Unlike Washington, the Middle Kingdom recognizes Egypt, with its size and control of the Suez Canal, is key to stability in the Mideast. With China displacing the US in 2013 as the world’s largest trading nation at $4 trillion, and with 90 % of trade still being seaborne, Beijing is heavily dependent on the Suez Canal to reach its largest export market in Europe.
However, China’s vital trade route through the Canal is increasingly under threat, as in 2013 Al Qaeda affiliate Al Furqan Brigade attacked China’s Cosco Asia by firing rocket propelled grenades (RPGs) at the container ship with 10,000t of cargo en route to northern Europe.
In July, ISIS affiliate also attacked an Egyptian navy ship off the Sinai peninsula.
As such a new geopolitical realignment in the Mideast seems to be emerging with Egypt, China, Israel and the Kurds linked by their tensions with an increasingly Islamist Turkey as well as interests in maintaining stability in the Suez Canal and Eastern Mediterranean, where China’s maritime Silk Road traverse to reach its terminus point in Europe.
Indeed, with the new US-Turkish alliance and support for Turkey’s Kurdish policy, the Kurds may now find a new ally with a rising China in the Middle East.
China’s pivot to Iraq and Kurdistan
China is currently the largest oil and gas investor in Iraq, and under Xi Jinping’s helm it is now entering a new phase of military pro-activism to protect the Middle Kingdom’s overseas interests–deploying troops abroad, establishing military bases in the Indian Ocean, and conducting naval war-games in the Mediterranean.
Already China has deployed security forces to protest its oil interests in southern Iraq, and in September offered military assistance to Baghdad to combat ISIS. China is also expanding its oil interests in Kurdistan.
In fact the Sudan/South Sudan model may be instructive for Iraq/Kurdistan. For many years China backed Khartoum with weapons and financing, but when oil-rich South Sudan declared independence, China had no qualms offering an olive branch and has now deployed over 1,000 troops (including a battalion of 700 combat troops) under UN banner to protect its oil interests in Juba.
Likewise in Kurdistan, China’s energy giant Sinopec entered the Kurdish market in 2009 when it took over Addax Petroleum which had assets in Kurdistan’s Taq Taq field as well as Africa. Sold for $7.2 billion, this was the largest-ever international takeover by a Chinese oil and gas firm. Seventeen other Chinese companies, including oil and gas service company DQE, operate in Kurdistan.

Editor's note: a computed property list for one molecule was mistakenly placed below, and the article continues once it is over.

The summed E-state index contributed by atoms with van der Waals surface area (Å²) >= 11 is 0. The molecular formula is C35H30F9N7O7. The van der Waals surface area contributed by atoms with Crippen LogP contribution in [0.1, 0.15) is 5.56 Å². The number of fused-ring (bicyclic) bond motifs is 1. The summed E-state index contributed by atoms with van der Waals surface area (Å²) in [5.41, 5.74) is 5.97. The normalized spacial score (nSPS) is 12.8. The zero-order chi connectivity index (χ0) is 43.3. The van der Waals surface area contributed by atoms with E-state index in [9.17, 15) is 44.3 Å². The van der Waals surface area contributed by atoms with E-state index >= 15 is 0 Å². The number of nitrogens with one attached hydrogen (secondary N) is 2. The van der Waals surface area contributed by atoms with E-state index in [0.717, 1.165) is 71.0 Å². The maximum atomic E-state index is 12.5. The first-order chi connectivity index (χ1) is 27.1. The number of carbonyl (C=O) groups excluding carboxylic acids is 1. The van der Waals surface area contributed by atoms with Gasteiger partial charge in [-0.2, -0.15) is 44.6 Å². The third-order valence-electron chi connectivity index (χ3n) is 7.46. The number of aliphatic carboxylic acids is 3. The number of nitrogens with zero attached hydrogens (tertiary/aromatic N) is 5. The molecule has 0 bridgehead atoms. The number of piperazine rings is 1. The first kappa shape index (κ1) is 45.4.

In September, China established a new general consulate in Erbil, in midst of negotiation for the potential sale of 4 million barrels of oil. A 17 September Reuters article noted that should Erbil establish a buyer as large as China, it could provide reassurance to other countries and companies that would like to buy oil from the Kurds but fear crossing Baghdad.
Additionally, oil-rich Kurdistan is desperate for money and weapons, and China has both the cash and history of bartering goods for oil (e.g., infrastructure projects for oil, soft loans for oil, arms for oil). So long as US continues to handcuff the Kurds by blocking sale of their oil in the market and demand they continue to wait for seemingly illusive arms from Baghdad, the Kurds would likely warmly welcome such a deal.
After all, it certainly seems US has never been a true ally of the Kurds — using them when Washington needs their help and throwing them away when someone sexier come along.
As Kamran Karadaghi, an Iraqi Kurdish commentator and former chief of staff to the Iraqi President, Jalal Talabani lamented, “Maybe they calculate that with Turkey involved on their side, they don’t need the Kurds.”
The US also no longer needs oil from the Middle East, whereas an increasingly energy-hungry China has more skin in the game in Iraqi and Syrian stability.
Thus as US trade in the Kurds for use of Turkish airbase, in addition to setting up a haven in northern Syria to eject ISIS and train Turkey’s “moderate rebels” — the Army of Conquest that includes Chinese Uyghur jihadists, this would likely provoke Beijing to arm the PKK and back Kurdistan — both to defend its oil interests in Erbil, as well as a new frontline to combat ISIS and Turkey-sponsored Uyghur jihadists that threaten to attack the Chinese homeland.